Labor Day is upon us once again, and many of you will be enjoying an extra day of rest this week. Your crew of busy bees at Hot Air will be putting in a bit of a lighter schedule as well, spending time with our families and generally trying to unwind. But as we do, I felt compelled to share a few thoughts and open the podium to discussion on why it’s still important to recognize Labor Day, regardless of how some modern factions have tried to twist the meaning of the occasion.
Last night you engaged in quite the discussion over Quotes of the day, focusing very much on the “new” meaning of Labor Day… that being some distorted form of celebrating labor union bosses and their various victories. But today I would like to focus on something much more positive and, if I may, traditional, reaching far back to the roots of our nation. The real meaning of Labor Day should be remembered as one of the concepts which has no doubt been true in civilizations across the globe at various times spanning the history of mankind, as well as a cornerstone from the founding of this nation. That idea, of course, is the principle that hard work toward a meaningful goal is:
– Necessary to the success of not only the individual, but the community
– A cornerstone of both prosperity and individual freedom
– A reward in and of itself
Without work there is no food, no shelter, no clothing, and – in the long run – no survival. But it’s more than just keeping one person or one family of hunter gatherers alive. The lowliest animal works and, with luck, manages to stay alive, breed and pass on its genes to the next generation. Man works not only for himself, but as part of a larger vision, building a community, a region, a nation. When that impetus to work fails, not only do the individuals remove themselves from the path to prosperity, but the larger community weakens. And traditionally, when large numbers of people fall off the productivity bandwagon and become reliant upon the state to provide what they themselves are not contributing to, the state eventually fails.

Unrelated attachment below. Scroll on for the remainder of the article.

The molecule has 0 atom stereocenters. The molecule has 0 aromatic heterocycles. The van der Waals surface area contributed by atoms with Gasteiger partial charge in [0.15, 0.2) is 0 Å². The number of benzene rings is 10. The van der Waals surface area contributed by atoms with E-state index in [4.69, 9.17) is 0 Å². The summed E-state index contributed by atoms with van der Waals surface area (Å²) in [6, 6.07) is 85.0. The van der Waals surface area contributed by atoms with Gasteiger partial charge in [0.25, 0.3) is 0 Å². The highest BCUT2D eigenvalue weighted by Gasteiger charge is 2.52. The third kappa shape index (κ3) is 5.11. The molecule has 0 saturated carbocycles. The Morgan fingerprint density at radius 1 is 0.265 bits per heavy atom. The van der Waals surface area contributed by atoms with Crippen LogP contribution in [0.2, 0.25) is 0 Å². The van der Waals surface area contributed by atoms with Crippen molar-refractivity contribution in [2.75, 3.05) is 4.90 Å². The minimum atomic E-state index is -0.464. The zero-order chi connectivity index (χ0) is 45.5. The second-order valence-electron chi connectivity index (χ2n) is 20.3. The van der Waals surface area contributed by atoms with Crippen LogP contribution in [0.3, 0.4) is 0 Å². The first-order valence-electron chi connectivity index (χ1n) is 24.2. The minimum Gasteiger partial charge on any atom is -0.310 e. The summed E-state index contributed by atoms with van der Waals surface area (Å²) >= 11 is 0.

As opposed to any communal system, the freedom to work hard, to build a life and save for the future are, if you think about it, the absolute definition of freedom. If you depend entirely on what you are given by the state, your future is only as certain as the stability and wealth of that government. And since government has no source of wealth beyond that which it collects from productive citizens, it doesn’t require an advanced math degree to see how that doesn’t add up to long term stability. But what you earn for yourself is yours, and can be passed on to your children.
This country was built by hard working individuals who knew with brutal certainty that the choices were to be productive or – in most cases – to die. And they built something wonderful, passing on a better life to each succeeding generation until we had a standard of living which was the envy of the planet. This was true of the first farmers who raised crops and animals to feed us, the first laborers who built the roads and railways to connect a continent and all the innovators who dreamed of a better future. Not everyone rose to dizzying heights of wealth and power, but the opportunity for every family to stand in their own castle on their own plot of land with a full belly and shelter from the storm was there. It was Ben Franklin who said, “then plough deep, while sluggards sleep, and you shall have corn to sell and to keep.”
A sentiment which is still true today.
That’s what comes from work, along with the pride we take as individuals in our achievements. This is why neighborhoods of single family homes generally look better than apartment blocks. Work is its own reward, and what you work for and earn you tend to value and take care of. It’s easy to be disappointed in much of what we see around us or on the news at times, but we still live in a place where opportunity exists. So here’s to all of you that work and earn and save and spend and build, and to all those who came before you, building what you stand upon today. Happy Labor Day.